Nebraska History Professor Weighs in on SMU’s Reputation and the Bush Complex

February 22, 2007

This guest blog entry is written by Professor Andrew Graybill of the University of Nebraska-Lincoln.  Graybill’s comments take on particular importance in light of the repeated insistence by SMU’s administration that the Bush Complex (library, museum, institute) will raise the university’s stature within higher education.


As someone with very fond feelings towards SMU, I feel compelled to comment on the debate about bringing the George W. Bush Presidential Library and Institute to the university.

I spent the 2004-05 academic year at SMU as a research fellow at the William P. Clements Center for Southwest Studies, which was a thoroughly wonderful experience. The fellowship provided time and support (intellectual, financial, and otherwise) for me to revise my doctoral dissertation for publication as a book. But I also had the opportunity to observe up close what makes SMU so special, something that I – even as a native-born Texan – had never realized.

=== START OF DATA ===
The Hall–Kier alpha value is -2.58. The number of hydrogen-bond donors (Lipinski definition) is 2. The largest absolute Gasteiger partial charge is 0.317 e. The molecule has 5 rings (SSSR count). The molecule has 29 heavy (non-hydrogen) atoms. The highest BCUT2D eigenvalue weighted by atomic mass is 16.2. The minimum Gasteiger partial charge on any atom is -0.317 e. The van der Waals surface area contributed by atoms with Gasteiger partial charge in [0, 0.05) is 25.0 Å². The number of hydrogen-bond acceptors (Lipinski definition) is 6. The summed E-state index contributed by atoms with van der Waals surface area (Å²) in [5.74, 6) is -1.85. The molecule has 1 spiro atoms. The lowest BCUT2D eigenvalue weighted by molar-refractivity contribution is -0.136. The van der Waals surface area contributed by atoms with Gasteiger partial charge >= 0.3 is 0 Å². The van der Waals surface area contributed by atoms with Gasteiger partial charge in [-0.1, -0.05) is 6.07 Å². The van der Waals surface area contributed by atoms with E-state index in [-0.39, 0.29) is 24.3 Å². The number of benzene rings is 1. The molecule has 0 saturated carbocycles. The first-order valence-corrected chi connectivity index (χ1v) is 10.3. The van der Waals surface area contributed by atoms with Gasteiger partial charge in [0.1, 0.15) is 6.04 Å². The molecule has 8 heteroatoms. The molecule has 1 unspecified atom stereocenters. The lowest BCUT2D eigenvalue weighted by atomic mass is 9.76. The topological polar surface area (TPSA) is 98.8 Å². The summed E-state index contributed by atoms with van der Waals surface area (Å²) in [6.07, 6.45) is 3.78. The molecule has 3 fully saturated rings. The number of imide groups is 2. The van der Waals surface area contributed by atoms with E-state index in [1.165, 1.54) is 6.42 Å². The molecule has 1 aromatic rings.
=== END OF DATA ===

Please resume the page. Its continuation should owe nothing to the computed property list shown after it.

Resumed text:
For one thing, it’s a lovely place to go to work each day, and the campus truly inspires, what with its beautiful, manicured grounds and impressive buildings (I felt smarter just for having an office in Dallas Hall). For another, SMU has amazing resources, like the DeGolyer Library, and also its many centers and institutes, including of course the Clements Center. But most of all I was struck by the quality of the faculty, especially in Dedman College, which is where I spent most of my time. In fact, I believe that the history department belongs in any conversation about the best such collections of scholars at any college or university in the country, and even when losing luminaries – William B. Taylor to Stanford, Peter Onuf to Virginia – the department has brought in eminently worthy successors, like Peter Bakewell and Edward Countryman.